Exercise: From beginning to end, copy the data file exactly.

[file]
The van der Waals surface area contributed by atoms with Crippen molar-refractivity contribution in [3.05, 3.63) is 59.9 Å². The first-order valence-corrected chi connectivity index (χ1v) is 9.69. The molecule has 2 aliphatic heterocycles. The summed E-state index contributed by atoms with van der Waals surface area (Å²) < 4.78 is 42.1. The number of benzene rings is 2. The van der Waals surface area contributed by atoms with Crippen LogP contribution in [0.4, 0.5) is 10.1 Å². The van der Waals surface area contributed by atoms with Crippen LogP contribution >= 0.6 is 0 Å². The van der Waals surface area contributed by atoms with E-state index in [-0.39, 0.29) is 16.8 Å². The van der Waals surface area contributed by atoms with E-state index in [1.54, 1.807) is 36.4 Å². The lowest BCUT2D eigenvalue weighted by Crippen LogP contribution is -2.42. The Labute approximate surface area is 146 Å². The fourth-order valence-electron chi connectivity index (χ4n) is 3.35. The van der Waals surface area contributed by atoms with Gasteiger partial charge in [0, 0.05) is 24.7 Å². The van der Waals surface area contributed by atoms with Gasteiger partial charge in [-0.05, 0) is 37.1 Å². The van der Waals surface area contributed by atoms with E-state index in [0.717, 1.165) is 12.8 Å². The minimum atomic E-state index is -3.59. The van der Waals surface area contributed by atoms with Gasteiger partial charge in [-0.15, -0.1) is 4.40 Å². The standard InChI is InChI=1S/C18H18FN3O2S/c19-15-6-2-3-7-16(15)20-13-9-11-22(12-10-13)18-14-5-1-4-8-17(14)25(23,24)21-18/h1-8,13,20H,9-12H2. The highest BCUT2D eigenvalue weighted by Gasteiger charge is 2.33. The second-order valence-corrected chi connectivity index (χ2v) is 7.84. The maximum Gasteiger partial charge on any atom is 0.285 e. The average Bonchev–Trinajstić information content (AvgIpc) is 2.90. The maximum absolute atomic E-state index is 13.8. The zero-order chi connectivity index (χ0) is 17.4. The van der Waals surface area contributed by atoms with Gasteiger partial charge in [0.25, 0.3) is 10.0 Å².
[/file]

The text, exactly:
The van der Waals surface area contributed by atoms with Crippen molar-refractivity contribution in [3.05, 3.63) is 59.9 Å². The first-order valence-corrected chi connectivity index (χ1v) is 9.69. The molecule has 2 aliphatic heterocycles. The summed E-state index contributed by atoms with van der Waals surface area (Å²) < 4.78 is 42.1. The number of benzene rings is 2. The van der Waals surface area contributed by atoms with Crippen LogP contribution in [0.4, 0.5) is 10.1 Å². The van der Waals surface area contributed by atoms with Crippen LogP contribution >= 0.6 is 0 Å². The van der Waals surface area contributed by atoms with E-state index in [-0.39, 0.29) is 16.8 Å². The van der Waals surface area contributed by atoms with E-state index in [1.54, 1.807) is 36.4 Å². The lowest BCUT2D eigenvalue weighted by Crippen LogP contribution is -2.42. The Labute approximate surface area is 146 Å². The fourth-order valence-electron chi connectivity index (χ4n) is 3.35. The van der Waals surface area contributed by atoms with Gasteiger partial charge in [0, 0.05) is 24.7 Å². The van der Waals surface area contributed by atoms with Gasteiger partial charge in [-0.05, 0) is 37.1 Å². The van der Waals surface area contributed by atoms with E-state index in [0.717, 1.165) is 12.8 Å². The minimum atomic E-state index is -3.59. The van der Waals surface area contributed by atoms with Gasteiger partial charge in [-0.15, -0.1) is 4.40 Å². The standard InChI is InChI=1S/C18H18FN3O2S/c19-15-6-2-3-7-16(15)20-13-9-11-22(12-10-13)18-14-5-1-4-8-17(14)25(23,24)21-18/h1-8,13,20H,9-12H2. The highest BCUT2D eigenvalue weighted by Gasteiger charge is 2.33. The second-order valence-corrected chi connectivity index (χ2v) is 7.84. The maximum Gasteiger partial charge on any atom is 0.285 e. The average Bonchev–Trinajstić information content (AvgIpc) is 2.90. The maximum absolute atomic E-state index is 13.8. The zero-order chi connectivity index (χ0) is 17.4. The van der Waals surface area contributed by atoms with Gasteiger partial charge in [0.25, 0.3) is 10.0 Å².